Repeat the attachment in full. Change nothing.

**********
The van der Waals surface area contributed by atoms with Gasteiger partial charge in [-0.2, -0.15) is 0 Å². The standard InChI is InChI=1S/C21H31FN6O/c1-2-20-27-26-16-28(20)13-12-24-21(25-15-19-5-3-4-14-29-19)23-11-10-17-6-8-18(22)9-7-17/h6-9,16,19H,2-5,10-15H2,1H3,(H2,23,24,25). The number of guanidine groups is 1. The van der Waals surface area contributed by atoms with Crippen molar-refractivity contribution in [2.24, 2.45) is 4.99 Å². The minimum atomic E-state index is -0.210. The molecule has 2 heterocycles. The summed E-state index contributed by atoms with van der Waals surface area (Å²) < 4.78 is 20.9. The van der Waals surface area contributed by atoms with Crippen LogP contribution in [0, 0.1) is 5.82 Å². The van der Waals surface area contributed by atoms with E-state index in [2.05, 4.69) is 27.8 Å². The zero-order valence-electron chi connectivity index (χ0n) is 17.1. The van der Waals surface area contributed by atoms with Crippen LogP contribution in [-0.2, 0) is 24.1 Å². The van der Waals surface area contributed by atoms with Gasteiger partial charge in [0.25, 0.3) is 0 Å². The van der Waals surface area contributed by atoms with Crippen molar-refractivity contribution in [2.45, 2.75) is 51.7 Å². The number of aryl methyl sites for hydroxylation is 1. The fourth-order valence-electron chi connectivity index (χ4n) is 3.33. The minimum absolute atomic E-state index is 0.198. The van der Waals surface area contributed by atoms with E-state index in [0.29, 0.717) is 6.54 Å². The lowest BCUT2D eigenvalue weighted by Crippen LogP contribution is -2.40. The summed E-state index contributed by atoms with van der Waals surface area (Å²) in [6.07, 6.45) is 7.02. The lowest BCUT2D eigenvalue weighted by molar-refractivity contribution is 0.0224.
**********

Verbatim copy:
The van der Waals surface area contributed by atoms with Gasteiger partial charge in [-0.2, -0.15) is 0 Å². The standard InChI is InChI=1S/C21H31FN6O/c1-2-20-27-26-16-28(20)13-12-24-21(25-15-19-5-3-4-14-29-19)23-11-10-17-6-8-18(22)9-7-17/h6-9,16,19H,2-5,10-15H2,1H3,(H2,23,24,25). The number of guanidine groups is 1. The van der Waals surface area contributed by atoms with Crippen molar-refractivity contribution in [2.24, 2.45) is 4.99 Å². The minimum atomic E-state index is -0.210. The molecule has 2 heterocycles. The summed E-state index contributed by atoms with van der Waals surface area (Å²) < 4.78 is 20.9. The van der Waals surface area contributed by atoms with Crippen LogP contribution in [0, 0.1) is 5.82 Å². The van der Waals surface area contributed by atoms with E-state index in [2.05, 4.69) is 27.8 Å². The zero-order valence-electron chi connectivity index (χ0n) is 17.1. The van der Waals surface area contributed by atoms with Crippen LogP contribution in [-0.2, 0) is 24.1 Å². The van der Waals surface area contributed by atoms with Gasteiger partial charge in [0.25, 0.3) is 0 Å². The van der Waals surface area contributed by atoms with Crippen molar-refractivity contribution in [2.45, 2.75) is 51.7 Å². The number of aryl methyl sites for hydroxylation is 1. The fourth-order valence-electron chi connectivity index (χ4n) is 3.33. The minimum absolute atomic E-state index is 0.198. The van der Waals surface area contributed by atoms with E-state index in [0.29, 0.717) is 6.54 Å². The lowest BCUT2D eigenvalue weighted by Crippen LogP contribution is -2.40. The summed E-state index contributed by atoms with van der Waals surface area (Å²) in [6.07, 6.45) is 7.02. The lowest BCUT2D eigenvalue weighted by molar-refractivity contribution is 0.0224.